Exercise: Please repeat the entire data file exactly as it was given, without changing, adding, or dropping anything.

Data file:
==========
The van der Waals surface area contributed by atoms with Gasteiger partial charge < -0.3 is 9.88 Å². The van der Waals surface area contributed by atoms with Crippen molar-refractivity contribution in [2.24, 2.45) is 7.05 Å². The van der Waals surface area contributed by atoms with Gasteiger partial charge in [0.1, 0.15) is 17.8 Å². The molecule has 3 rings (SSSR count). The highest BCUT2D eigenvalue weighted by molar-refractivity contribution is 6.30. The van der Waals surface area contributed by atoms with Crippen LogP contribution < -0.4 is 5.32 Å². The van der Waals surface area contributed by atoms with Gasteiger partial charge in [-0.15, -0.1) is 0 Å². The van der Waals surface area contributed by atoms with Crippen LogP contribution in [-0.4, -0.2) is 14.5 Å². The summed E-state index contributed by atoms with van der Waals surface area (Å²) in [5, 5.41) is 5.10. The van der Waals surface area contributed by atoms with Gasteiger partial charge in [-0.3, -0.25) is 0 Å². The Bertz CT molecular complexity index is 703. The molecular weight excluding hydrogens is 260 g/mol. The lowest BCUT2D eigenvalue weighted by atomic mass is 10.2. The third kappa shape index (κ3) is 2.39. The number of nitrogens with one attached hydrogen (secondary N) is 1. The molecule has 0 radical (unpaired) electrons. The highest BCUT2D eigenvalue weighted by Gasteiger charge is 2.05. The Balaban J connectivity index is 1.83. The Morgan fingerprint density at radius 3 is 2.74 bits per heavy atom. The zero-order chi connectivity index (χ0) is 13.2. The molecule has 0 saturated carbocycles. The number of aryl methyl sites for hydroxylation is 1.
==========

The van der Waals surface area contributed by atoms with Gasteiger partial charge < -0.3 is 9.88 Å². The van der Waals surface area contributed by atoms with Crippen molar-refractivity contribution in [2.24, 2.45) is 7.05 Å². The van der Waals surface area contributed by atoms with Gasteiger partial charge in [0.1, 0.15) is 17.8 Å². The molecule has 3 rings (SSSR count). The highest BCUT2D eigenvalue weighted by molar-refractivity contribution is 6.30. The van der Waals surface area contributed by atoms with Crippen LogP contribution < -0.4 is 5.32 Å². The van der Waals surface area contributed by atoms with Gasteiger partial charge in [-0.15, -0.1) is 0 Å². The van der Waals surface area contributed by atoms with Crippen LogP contribution in [-0.4, -0.2) is 14.5 Å². The summed E-state index contributed by atoms with van der Waals surface area (Å²) in [5, 5.41) is 5.10. The van der Waals surface area contributed by atoms with Gasteiger partial charge in [-0.3, -0.25) is 0 Å². The Bertz CT molecular complexity index is 703. The molecular weight excluding hydrogens is 260 g/mol. The lowest BCUT2D eigenvalue weighted by atomic mass is 10.2. The third kappa shape index (κ3) is 2.39. The number of nitrogens with one attached hydrogen (secondary N) is 1. The molecule has 0 radical (unpaired) electrons. The highest BCUT2D eigenvalue weighted by Gasteiger charge is 2.05. The Balaban J connectivity index is 1.83. The Morgan fingerprint density at radius 3 is 2.74 bits per heavy atom. The zero-order chi connectivity index (χ0) is 13.2. The molecule has 0 saturated carbocycles. The number of aryl methyl sites for hydroxylation is 1.